It was also Las Vegas.

    • Michael Frye says:

      Thanks Dan – I can feel my horns growing. :) I hope you get the photo you’re looking for sometime. I’ll certainly be back, as this area has tremendous potential.

      I don’t think the distant lights were from Las Vegas, as I was looking almost due south. In fact, because I had to carefully line up everything with a compass before composing the photo, I know that the central pinnacle is just a smidge right (west) of due south from the camera position. The deepest totality of the eclipse was at 12:45 a.m., with the moon at 179 degrees from this spot, so if you find the center of the eclipse sequence (in the middle of the eight orange moons) that would be due south.

      • OK, I was off on my directions. When I’ve been out there I’ve thought of shooting in what I think is a more east/southest direction. Possibly the light came from Ridgecrest then.

        In any case, I’m very impressed by this photograph, on a bunch of levels. First and foremost, it simply works photographically in all the ways that we know about. Technically, what a tour de force, especially with the timing, location finding, and the light painting. And I’m extra impressed that you imagined this photo at Trona Pinnacles without (as I understand it) having been there.

        Super giant pluses and likes. :-)

        Dan, who slept through the blood moon. Its a long story.

        • Michael Frye says:

          Thanks very much Dan – I really appreciate that. Although I’d never been to the Trona Pinnacles before, it was not hard to imagine that they’d serve as a great foreground for the eclipse. Sorry you missed the eclipse; you’ll have to tell me that story sometime. :)

          As for the glow, it wasn’t Ridgecrest, as that’s due west of this spot, and the glow is coming from the south-southwest. I think L.A. is most likely the source. It’s a long way away, but it puts out a lot of light!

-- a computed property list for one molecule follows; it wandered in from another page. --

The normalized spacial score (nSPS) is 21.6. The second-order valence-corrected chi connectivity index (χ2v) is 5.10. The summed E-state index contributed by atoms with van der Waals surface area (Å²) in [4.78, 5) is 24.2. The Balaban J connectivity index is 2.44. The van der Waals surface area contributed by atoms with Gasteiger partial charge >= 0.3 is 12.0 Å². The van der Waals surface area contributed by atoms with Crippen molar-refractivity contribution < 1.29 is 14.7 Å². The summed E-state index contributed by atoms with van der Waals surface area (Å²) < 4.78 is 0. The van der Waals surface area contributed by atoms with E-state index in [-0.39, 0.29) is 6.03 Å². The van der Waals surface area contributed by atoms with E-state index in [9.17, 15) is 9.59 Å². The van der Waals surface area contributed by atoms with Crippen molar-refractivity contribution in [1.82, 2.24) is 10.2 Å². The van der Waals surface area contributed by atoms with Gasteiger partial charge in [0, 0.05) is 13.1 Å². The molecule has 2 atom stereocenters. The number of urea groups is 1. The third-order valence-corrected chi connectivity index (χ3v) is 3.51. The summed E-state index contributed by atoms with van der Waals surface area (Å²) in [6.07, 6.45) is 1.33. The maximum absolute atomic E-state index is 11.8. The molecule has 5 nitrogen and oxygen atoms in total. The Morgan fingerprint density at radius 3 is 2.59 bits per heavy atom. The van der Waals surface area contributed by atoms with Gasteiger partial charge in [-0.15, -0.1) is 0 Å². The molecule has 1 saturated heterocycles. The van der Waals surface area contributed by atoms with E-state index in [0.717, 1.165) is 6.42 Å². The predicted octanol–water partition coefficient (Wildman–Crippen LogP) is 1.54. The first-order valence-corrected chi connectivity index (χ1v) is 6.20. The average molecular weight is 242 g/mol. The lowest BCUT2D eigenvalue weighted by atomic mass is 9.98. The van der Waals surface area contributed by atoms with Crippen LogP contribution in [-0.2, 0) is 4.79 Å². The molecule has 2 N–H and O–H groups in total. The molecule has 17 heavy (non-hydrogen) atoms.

5. Eric J says:

    Too cool, Michael. Welcome to alien worlds… :)

  6. Robin Kent says:

    Hey, Michael: Brilliant sequence. I can sympathize with Ellen. I was all set for my first attempt at a sequence but we were totally overcast that night in the Washington, DC area. But I love what you did. I don’t know if the east coast gets much of the October eclipse, but I’ll be checking that out well before the time comes. Thanks for all the details on the technique in your earlier posts.

  7. martin says:

    Michael,

    Amazed you have never been there before. Hint: Go after a monsoon rain and you might luck out and get some pools on the ground to take refection images of Trona towers. Just don’t go when a N to NW wind is blowing or you might smell the factories in Trona…yuck.
    Beauty of Cali is there is so much to discover, even for a Pro like you. Keep up the good work. Hope to meet you some day in the valley.
    Martin

    • Michael Frye says:

      Thanks Martin for the tip about the rain. :)

    • Laurie says:

      But – be aware that you are driving over a mud field, so after a monsoon rain there is always the danger of getting stuck in mega mud. Also – the smell isn’t from the factories, it’s hydrogen sulfide from the lake itself. And it since they discontinued concentrating brine in ponds, it is not nearly as strong as it was in the past.